SRS: I know about that because at that time I was four years old and I too had to be in hiding, with my parents. I had to pretend to be Mária, my name wasn't Susan or Zsuzsa. These days I'm thinking a lot about the relationship of childhood trauma to problems of identity. I'm interested in people who as children have serious identity traumas, like the boy in Lovefilm, and who then go on to achieve significant works of art or literature or film. The psychologists speak of resilience. Some children have the ability to bounce back, as they say. No matter how much they're punched, they overcome it and go on to do great things in life. What is the relationship between artistic creativity and childhood trauma? You wrote to me recently that Hungary was the “forcing bed of identity crisis”—what is the Hungarian word for “forcing bed”?

IS: Literally it's “melegágy,” “hotbed”; but I meant “a forrása.”

SRS: The “source.”

IS: Yes, the source. I think that Hungary has a special position in middle Europe. If you think of Hungarian Jewish people in Australia, in America, or wherever, they're always very happy to speak Hungarian. I ask myself what is behind this love for the Hungarian language on the part of Jewish people? We never say that we're Jewish, we say we're Hungarian! This hate-love relationship: hate because of what happened (during the war) and love because there's love. I know from my family what proud Hungarians they were. In the 1848 Revolution, 20,000 Hungarian Jewish young people joined the fight, with Táncsics Mihály [a leader of the 1848 Revolution, along with Lajos Kossuth] and others. They fought in the Revolution with a lot of courage and received decorations and became officers. After the Revolution, the Habsburgs punished the Hungarian Jewish community for their participation. My great-grandfather was imprisoned for 12 years, and when he came back he got a nice position at the City Council, and his son also got all the possibilities . But still, he had spent 12 years in confinement.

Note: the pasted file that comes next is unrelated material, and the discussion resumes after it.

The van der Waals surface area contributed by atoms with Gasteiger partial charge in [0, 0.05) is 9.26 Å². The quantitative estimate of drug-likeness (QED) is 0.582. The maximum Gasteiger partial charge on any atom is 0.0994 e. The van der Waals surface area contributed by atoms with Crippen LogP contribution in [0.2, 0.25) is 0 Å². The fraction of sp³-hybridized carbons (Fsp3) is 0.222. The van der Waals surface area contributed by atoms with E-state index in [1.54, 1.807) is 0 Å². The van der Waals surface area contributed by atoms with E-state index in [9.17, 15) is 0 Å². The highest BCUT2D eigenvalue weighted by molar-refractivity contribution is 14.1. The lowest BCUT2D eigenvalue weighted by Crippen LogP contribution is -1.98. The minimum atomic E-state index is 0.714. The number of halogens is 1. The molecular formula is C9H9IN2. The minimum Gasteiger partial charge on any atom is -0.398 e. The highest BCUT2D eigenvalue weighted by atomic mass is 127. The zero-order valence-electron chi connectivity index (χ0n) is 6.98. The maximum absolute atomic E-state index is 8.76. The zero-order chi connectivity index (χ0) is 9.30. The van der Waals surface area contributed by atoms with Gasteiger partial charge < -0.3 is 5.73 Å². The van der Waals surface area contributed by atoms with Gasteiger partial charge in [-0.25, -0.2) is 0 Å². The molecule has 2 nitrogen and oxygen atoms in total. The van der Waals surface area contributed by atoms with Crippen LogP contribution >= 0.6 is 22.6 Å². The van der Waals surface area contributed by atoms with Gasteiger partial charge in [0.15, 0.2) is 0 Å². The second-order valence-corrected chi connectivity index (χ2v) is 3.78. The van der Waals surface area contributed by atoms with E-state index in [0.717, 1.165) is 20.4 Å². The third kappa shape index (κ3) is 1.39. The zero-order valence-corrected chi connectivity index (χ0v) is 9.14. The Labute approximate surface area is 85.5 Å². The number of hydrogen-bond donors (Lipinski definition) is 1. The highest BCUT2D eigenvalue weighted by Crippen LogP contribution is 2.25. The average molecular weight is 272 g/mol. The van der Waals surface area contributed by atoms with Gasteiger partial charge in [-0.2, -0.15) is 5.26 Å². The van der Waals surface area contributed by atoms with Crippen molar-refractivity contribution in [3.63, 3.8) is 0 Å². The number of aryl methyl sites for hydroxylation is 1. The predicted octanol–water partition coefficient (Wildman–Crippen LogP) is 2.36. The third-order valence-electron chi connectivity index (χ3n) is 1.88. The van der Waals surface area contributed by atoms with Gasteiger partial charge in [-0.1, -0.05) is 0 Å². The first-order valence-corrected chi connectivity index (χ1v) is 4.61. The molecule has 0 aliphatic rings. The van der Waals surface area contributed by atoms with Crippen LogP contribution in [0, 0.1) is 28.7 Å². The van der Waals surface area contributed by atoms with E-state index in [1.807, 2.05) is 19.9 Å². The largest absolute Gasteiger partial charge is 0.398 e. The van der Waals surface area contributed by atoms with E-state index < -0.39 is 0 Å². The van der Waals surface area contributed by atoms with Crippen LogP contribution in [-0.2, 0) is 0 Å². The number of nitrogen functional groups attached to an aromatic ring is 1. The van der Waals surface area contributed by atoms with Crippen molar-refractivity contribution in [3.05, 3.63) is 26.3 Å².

SRS: Where?

IS: In Milan, which was part of the Habsburg Empire at the time. Jewish people were very proud of having participated in the Hungarian Revolution. Later, after 1867 under Franz Joseph, they had a lot of opportunities for advancement.

SRS: Like the family in Sunshine. It's similar to German Jews, who loved Germany very patriotically.

IS: Yes, they were also proud to be German—even more German than the Germans.

SRS: Did your family convert?

IS: Yes, some did—not the older people.

SRS: Because of anti-Semitism?

IS: Yes, I think so. After the First World War, or maybe during.

SRS: But you weren't brought up as Catholic?

IS: Yes, I was.

SRS: Did you go to Mass, and all that?

IS: Yes, in school.

SRS: But you don't think of yourself as a Catholic?

IS: Slowly, you have to learn who you are. It's not a fast process, it comes slowly. People around you show you exactly who you are.

SRS: You don't mean the anti-Semites; you don't mean that you're treated “like a Jew”?

IS: Anti-Semitism in middle Europe is always a political ideology to help some people carry a flag. In Hungary, in my view, real anti-Semites are a small group that would like to reach political power through that ideology. I don't think that the Hungarian population is more anti-Semitic than Austrians or other Europeans. It's not anti-Semitism if they are suspicious of Jews, because Jewish people behave sometimes differently from them.

SRS: It's like that wonderful story a Hungarian rabbi told me in 1993—I wrote about it in Budapest Diary . He said that one day he had to go to Szeged to the synagogue there, and someone was supposed to meet him at the train station. But the man fell sick so the poor rabbi had to find the synagogue all by himself. He was wandering around and he stopped somebody to ask. The man didn't know where the synagogue was, so the rabbi asked him, “Can you tell me if any Jews live around here? Maybe they'll know.” The man pointed to a house and told him there was a Jew living there—but a minute later he ran after him and stopped him. “On second thought, rabbi, don't go there. You see, we all know he's Jewish, but he doesn't know it."